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By Aladin Abughazaleh, Founder & CEO, ATA RiskStation, LLC


Fund Managers and Asset Allocators are challenged with viewing risk from two, but not necessarily opposite, perspectives.  Asset owners are tasked with keeping funding promises to beneficiaries over long-periods of time. Years of depressed interest rates have made achieving the allocators’ return targets much more difficult.   Fund managers seek to deliver attractive risk/reward performance and compete to raise and retain assets.  While both the fund managers and asset allocators have strong incentives to balance risk and reward, the stakes of this delicate dance can become more challenging at the tail end of an old bull market that is exhibiting rising volatility.   Structured thinking about risk within a framework that is grounded in reality, humility and skepticism could be very helpful to both sides.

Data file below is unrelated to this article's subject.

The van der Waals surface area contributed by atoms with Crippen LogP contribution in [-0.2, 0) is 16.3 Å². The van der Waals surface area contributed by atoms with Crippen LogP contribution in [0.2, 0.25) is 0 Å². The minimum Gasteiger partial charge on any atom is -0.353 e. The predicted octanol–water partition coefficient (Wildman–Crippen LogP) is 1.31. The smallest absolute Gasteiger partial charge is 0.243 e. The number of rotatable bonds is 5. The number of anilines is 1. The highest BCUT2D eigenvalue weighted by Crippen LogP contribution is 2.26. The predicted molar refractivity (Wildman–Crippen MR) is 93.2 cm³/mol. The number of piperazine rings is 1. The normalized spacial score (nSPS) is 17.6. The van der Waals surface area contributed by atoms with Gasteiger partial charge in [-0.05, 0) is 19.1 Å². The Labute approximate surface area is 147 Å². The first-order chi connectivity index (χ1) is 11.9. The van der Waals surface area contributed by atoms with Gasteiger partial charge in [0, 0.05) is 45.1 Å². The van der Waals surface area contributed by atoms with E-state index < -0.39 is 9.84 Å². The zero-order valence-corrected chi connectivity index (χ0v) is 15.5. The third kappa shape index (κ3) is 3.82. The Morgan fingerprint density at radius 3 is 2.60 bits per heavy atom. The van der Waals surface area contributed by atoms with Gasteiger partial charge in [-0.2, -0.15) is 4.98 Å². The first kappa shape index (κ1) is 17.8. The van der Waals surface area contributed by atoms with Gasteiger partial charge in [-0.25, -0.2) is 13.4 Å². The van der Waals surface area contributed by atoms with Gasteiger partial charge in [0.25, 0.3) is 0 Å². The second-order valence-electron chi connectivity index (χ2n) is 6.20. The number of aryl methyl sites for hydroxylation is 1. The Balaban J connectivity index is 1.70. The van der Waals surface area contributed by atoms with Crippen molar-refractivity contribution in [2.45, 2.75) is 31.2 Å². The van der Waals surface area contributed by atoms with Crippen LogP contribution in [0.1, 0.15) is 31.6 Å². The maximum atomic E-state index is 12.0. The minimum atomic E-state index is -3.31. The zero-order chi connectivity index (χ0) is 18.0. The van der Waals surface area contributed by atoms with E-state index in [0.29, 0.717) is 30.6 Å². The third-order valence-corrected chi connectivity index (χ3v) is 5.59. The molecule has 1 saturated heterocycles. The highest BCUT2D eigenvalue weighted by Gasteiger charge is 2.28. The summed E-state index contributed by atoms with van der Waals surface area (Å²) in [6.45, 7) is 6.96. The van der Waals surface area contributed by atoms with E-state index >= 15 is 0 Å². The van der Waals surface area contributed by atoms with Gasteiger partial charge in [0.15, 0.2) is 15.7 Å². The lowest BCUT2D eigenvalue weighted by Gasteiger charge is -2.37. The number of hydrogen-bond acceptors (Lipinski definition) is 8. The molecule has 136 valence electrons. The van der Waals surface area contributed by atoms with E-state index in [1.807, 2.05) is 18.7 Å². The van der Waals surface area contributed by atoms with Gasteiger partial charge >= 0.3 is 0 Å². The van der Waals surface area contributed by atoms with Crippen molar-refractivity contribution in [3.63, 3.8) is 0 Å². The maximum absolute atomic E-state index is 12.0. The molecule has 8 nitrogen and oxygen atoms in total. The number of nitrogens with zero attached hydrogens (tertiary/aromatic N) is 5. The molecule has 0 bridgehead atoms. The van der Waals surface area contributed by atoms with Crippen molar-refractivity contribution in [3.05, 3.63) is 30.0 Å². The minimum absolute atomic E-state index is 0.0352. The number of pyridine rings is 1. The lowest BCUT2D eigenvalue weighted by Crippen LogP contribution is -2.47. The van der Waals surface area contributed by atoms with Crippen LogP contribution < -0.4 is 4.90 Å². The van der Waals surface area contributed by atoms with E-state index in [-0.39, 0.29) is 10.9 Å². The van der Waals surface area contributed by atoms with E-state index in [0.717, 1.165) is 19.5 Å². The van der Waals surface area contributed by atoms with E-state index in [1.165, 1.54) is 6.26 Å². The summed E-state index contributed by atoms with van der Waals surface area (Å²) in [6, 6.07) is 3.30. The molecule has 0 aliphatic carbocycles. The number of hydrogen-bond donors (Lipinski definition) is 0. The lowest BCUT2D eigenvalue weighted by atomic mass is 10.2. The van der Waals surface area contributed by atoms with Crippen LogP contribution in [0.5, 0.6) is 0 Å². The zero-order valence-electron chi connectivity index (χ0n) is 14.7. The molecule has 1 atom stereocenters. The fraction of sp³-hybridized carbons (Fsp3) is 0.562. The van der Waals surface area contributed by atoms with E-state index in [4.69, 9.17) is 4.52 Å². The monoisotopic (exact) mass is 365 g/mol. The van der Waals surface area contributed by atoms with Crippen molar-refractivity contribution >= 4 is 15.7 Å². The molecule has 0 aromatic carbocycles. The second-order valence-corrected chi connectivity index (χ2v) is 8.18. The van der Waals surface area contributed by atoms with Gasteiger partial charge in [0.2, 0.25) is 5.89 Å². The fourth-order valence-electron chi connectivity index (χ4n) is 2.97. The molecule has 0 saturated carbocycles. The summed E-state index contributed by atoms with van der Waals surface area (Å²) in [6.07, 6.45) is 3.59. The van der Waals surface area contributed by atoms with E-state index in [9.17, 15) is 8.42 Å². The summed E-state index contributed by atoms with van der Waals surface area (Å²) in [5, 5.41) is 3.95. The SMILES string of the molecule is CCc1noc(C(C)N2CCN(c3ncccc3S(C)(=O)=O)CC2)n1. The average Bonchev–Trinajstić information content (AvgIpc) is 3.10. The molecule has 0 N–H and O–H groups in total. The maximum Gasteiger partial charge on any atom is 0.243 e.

Overcoming Invisibility Risk and Funding Gaps

Not every strategy or manager is in a race with the stock market.  Unfortunately, many excellent strategies are commonly overlooked by both wealth advisors and institutional investors (and their consultants) when they are eliminated from consideration by a return filter applied somewhere in the review process.  Structurally hedged strategies such as equity long/short, market neutral and arbitrage, and many other conservative long-only or broadly diversified portfolios are all vulnerable to this “invisibility risk.”  Managers need to more effectively tell their risk/reward story in a way that is relevant to meeting the goals of asset allocators.

Asset allocators are in a race with their actuarial assumptions and funding promises which are not always covered by recent portfolio returns.  This gap between funding promises and portfolio results must be addressed one way or the other.  Here are some potentially career limiting options for addressing this funding gap:

  • Break promises to beneficiaries and lower benefits
  • Consume principal to pay benefits and allow the plan to become underfunded